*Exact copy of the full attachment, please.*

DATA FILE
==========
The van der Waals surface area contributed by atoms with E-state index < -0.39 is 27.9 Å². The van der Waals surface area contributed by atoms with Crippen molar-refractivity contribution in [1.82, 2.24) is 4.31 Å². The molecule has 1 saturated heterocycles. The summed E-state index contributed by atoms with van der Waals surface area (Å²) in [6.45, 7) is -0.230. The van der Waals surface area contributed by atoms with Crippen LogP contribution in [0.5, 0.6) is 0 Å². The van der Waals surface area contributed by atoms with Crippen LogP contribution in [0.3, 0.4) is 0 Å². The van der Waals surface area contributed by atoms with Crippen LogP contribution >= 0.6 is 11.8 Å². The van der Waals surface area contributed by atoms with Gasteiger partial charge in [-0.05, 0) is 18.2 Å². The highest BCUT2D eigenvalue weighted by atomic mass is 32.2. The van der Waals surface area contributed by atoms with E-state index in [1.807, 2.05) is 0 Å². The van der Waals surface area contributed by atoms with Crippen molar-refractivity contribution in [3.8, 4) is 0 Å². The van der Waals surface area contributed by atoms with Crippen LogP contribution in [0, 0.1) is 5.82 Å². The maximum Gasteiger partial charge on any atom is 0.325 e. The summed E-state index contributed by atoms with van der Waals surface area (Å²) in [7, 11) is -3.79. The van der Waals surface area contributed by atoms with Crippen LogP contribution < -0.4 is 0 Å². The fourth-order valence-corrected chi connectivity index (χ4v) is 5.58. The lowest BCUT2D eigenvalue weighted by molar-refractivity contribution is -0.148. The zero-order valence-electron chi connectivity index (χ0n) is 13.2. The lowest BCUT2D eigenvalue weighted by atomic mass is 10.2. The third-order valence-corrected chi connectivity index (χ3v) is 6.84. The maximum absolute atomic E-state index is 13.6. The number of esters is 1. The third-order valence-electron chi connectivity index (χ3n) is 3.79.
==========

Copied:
The van der Waals surface area contributed by atoms with E-state index < -0.39 is 27.9 Å². The van der Waals surface area contributed by atoms with Crippen molar-refractivity contribution in [1.82, 2.24) is 4.31 Å². The molecule has 1 saturated heterocycles. The summed E-state index contributed by atoms with van der Waals surface area (Å²) in [6.45, 7) is -0.230. The van der Waals surface area contributed by atoms with Crippen LogP contribution in [0.5, 0.6) is 0 Å². The van der Waals surface area contributed by atoms with Crippen LogP contribution in [0.3, 0.4) is 0 Å². The van der Waals surface area contributed by atoms with Crippen LogP contribution >= 0.6 is 11.8 Å². The van der Waals surface area contributed by atoms with Gasteiger partial charge in [-0.05, 0) is 18.2 Å². The highest BCUT2D eigenvalue weighted by atomic mass is 32.2. The van der Waals surface area contributed by atoms with E-state index in [1.807, 2.05) is 0 Å². The van der Waals surface area contributed by atoms with Crippen molar-refractivity contribution in [3.8, 4) is 0 Å². The van der Waals surface area contributed by atoms with Crippen LogP contribution in [0, 0.1) is 5.82 Å². The maximum Gasteiger partial charge on any atom is 0.325 e. The summed E-state index contributed by atoms with van der Waals surface area (Å²) in [7, 11) is -3.79. The van der Waals surface area contributed by atoms with Crippen LogP contribution < -0.4 is 0 Å². The fourth-order valence-corrected chi connectivity index (χ4v) is 5.58. The lowest BCUT2D eigenvalue weighted by molar-refractivity contribution is -0.148. The zero-order valence-electron chi connectivity index (χ0n) is 13.2. The lowest BCUT2D eigenvalue weighted by atomic mass is 10.2. The third-order valence-corrected chi connectivity index (χ3v) is 6.84. The maximum absolute atomic E-state index is 13.6. The number of esters is 1. The third-order valence-electron chi connectivity index (χ3n) is 3.79.